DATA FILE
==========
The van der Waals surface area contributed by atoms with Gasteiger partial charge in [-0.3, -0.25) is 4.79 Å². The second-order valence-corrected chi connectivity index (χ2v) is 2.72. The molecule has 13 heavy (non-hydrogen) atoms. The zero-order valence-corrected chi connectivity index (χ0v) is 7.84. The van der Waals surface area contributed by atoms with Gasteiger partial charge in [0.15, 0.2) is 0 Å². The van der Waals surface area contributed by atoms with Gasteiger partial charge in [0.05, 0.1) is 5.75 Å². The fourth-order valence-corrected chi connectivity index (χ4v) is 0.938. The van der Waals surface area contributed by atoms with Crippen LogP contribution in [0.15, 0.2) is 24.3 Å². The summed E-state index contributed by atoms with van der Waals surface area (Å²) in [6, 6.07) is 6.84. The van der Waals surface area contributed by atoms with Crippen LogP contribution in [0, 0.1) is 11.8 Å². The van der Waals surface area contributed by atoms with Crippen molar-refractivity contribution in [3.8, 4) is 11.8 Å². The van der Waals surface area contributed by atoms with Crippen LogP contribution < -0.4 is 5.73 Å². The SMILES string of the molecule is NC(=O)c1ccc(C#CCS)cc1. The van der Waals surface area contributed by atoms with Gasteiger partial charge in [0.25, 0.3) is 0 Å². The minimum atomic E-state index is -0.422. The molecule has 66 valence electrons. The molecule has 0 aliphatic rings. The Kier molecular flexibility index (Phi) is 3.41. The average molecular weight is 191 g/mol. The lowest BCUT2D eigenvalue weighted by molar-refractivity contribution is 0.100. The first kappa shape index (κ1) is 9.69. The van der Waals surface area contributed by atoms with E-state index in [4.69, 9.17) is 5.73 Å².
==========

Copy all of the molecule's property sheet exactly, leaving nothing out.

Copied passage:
The van der Waals surface area contributed by atoms with Gasteiger partial charge in [-0.3, -0.25) is 4.79 Å². The second-order valence-corrected chi connectivity index (χ2v) is 2.72. The molecule has 13 heavy (non-hydrogen) atoms. The zero-order valence-corrected chi connectivity index (χ0v) is 7.84. The van der Waals surface area contributed by atoms with Gasteiger partial charge in [0.15, 0.2) is 0 Å². The van der Waals surface area contributed by atoms with Gasteiger partial charge in [0.05, 0.1) is 5.75 Å². The fourth-order valence-corrected chi connectivity index (χ4v) is 0.938. The van der Waals surface area contributed by atoms with Crippen LogP contribution in [0.15, 0.2) is 24.3 Å². The summed E-state index contributed by atoms with van der Waals surface area (Å²) in [6, 6.07) is 6.84. The van der Waals surface area contributed by atoms with Crippen LogP contribution in [0, 0.1) is 11.8 Å². The van der Waals surface area contributed by atoms with Crippen molar-refractivity contribution in [3.8, 4) is 11.8 Å². The van der Waals surface area contributed by atoms with Crippen LogP contribution < -0.4 is 5.73 Å². The SMILES string of the molecule is NC(=O)c1ccc(C#CCS)cc1. The van der Waals surface area contributed by atoms with Gasteiger partial charge in [0.25, 0.3) is 0 Å². The minimum atomic E-state index is -0.422. The molecule has 66 valence electrons. The molecule has 0 aliphatic rings. The Kier molecular flexibility index (Phi) is 3.41. The average molecular weight is 191 g/mol. The lowest BCUT2D eigenvalue weighted by molar-refractivity contribution is 0.100. The first kappa shape index (κ1) is 9.69. The van der Waals surface area contributed by atoms with E-state index in [4.69, 9.17) is 5.73 Å².